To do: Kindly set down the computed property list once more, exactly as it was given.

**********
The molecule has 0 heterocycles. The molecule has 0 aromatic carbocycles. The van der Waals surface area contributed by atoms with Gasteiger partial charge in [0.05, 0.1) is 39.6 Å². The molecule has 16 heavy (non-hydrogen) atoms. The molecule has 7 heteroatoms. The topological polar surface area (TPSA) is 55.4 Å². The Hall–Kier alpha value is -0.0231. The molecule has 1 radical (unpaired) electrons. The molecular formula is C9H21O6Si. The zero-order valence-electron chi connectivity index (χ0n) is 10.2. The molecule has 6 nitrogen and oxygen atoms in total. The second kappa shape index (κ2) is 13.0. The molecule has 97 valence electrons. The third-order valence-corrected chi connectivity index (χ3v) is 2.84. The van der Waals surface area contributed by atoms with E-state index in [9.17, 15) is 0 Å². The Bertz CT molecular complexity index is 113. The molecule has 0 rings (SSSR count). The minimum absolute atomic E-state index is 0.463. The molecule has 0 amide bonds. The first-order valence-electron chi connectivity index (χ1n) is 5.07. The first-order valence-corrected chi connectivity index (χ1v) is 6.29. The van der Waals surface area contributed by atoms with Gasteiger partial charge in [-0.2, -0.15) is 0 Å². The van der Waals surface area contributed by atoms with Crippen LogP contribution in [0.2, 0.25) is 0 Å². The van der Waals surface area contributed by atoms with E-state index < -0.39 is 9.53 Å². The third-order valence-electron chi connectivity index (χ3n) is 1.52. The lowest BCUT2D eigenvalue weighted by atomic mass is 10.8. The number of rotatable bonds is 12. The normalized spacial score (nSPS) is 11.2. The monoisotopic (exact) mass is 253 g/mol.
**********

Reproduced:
The molecule has 0 heterocycles. The molecule has 0 aromatic carbocycles. The van der Waals surface area contributed by atoms with Gasteiger partial charge in [0.05, 0.1) is 39.6 Å². The molecule has 16 heavy (non-hydrogen) atoms. The molecule has 7 heteroatoms. The topological polar surface area (TPSA) is 55.4 Å². The Hall–Kier alpha value is -0.0231. The molecule has 1 radical (unpaired) electrons. The molecular formula is C9H21O6Si. The zero-order valence-electron chi connectivity index (χ0n) is 10.2. The molecule has 6 nitrogen and oxygen atoms in total. The second kappa shape index (κ2) is 13.0. The molecule has 97 valence electrons. The third-order valence-corrected chi connectivity index (χ3v) is 2.84. The van der Waals surface area contributed by atoms with E-state index in [9.17, 15) is 0 Å². The Bertz CT molecular complexity index is 113. The molecule has 0 rings (SSSR count). The minimum absolute atomic E-state index is 0.463. The molecule has 0 amide bonds. The first-order valence-electron chi connectivity index (χ1n) is 5.07. The first-order valence-corrected chi connectivity index (χ1v) is 6.29. The van der Waals surface area contributed by atoms with Gasteiger partial charge in [-0.2, -0.15) is 0 Å². The van der Waals surface area contributed by atoms with Crippen LogP contribution in [0.2, 0.25) is 0 Å². The van der Waals surface area contributed by atoms with E-state index < -0.39 is 9.53 Å². The third-order valence-electron chi connectivity index (χ3n) is 1.52. The lowest BCUT2D eigenvalue weighted by atomic mass is 10.8. The number of rotatable bonds is 12. The normalized spacial score (nSPS) is 11.2. The monoisotopic (exact) mass is 253 g/mol.